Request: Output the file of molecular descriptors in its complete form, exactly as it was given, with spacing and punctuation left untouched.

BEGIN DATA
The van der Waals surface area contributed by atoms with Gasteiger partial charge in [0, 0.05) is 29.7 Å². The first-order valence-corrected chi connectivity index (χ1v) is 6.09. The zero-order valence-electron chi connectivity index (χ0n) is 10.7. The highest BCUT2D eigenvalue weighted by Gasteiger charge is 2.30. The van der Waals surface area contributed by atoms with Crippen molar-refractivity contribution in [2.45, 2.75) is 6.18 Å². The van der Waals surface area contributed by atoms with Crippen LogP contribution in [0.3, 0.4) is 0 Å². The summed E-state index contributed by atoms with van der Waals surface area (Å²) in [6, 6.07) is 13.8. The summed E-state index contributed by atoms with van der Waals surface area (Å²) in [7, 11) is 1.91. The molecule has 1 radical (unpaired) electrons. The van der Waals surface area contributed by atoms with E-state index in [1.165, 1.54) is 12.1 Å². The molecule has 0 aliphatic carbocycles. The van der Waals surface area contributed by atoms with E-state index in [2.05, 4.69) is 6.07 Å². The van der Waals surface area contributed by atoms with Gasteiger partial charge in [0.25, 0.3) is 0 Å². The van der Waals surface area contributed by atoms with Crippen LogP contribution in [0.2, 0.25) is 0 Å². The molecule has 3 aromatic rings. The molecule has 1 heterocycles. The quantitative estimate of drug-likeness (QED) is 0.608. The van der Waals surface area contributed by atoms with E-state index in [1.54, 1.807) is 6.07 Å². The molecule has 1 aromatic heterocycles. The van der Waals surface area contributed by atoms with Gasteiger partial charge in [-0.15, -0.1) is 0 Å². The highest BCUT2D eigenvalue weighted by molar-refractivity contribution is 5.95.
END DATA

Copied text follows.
The van der Waals surface area contributed by atoms with Gasteiger partial charge in [0, 0.05) is 29.7 Å². The first-order valence-corrected chi connectivity index (χ1v) is 6.09. The zero-order valence-electron chi connectivity index (χ0n) is 10.7. The highest BCUT2D eigenvalue weighted by Gasteiger charge is 2.30. The van der Waals surface area contributed by atoms with Crippen molar-refractivity contribution in [2.45, 2.75) is 6.18 Å². The van der Waals surface area contributed by atoms with Crippen LogP contribution in [0.3, 0.4) is 0 Å². The summed E-state index contributed by atoms with van der Waals surface area (Å²) in [6, 6.07) is 13.8. The summed E-state index contributed by atoms with van der Waals surface area (Å²) in [7, 11) is 1.91. The molecule has 1 radical (unpaired) electrons. The van der Waals surface area contributed by atoms with E-state index in [1.165, 1.54) is 12.1 Å². The molecule has 0 aliphatic carbocycles. The van der Waals surface area contributed by atoms with E-state index in [2.05, 4.69) is 6.07 Å². The van der Waals surface area contributed by atoms with Gasteiger partial charge in [0.25, 0.3) is 0 Å². The van der Waals surface area contributed by atoms with Crippen LogP contribution in [0.2, 0.25) is 0 Å². The molecule has 3 aromatic rings. The molecule has 1 heterocycles. The quantitative estimate of drug-likeness (QED) is 0.608. The van der Waals surface area contributed by atoms with E-state index in [1.54, 1.807) is 6.07 Å². The molecule has 1 aromatic heterocycles. The van der Waals surface area contributed by atoms with Gasteiger partial charge in [-0.15, -0.1) is 0 Å². The highest BCUT2D eigenvalue weighted by molar-refractivity contribution is 5.95.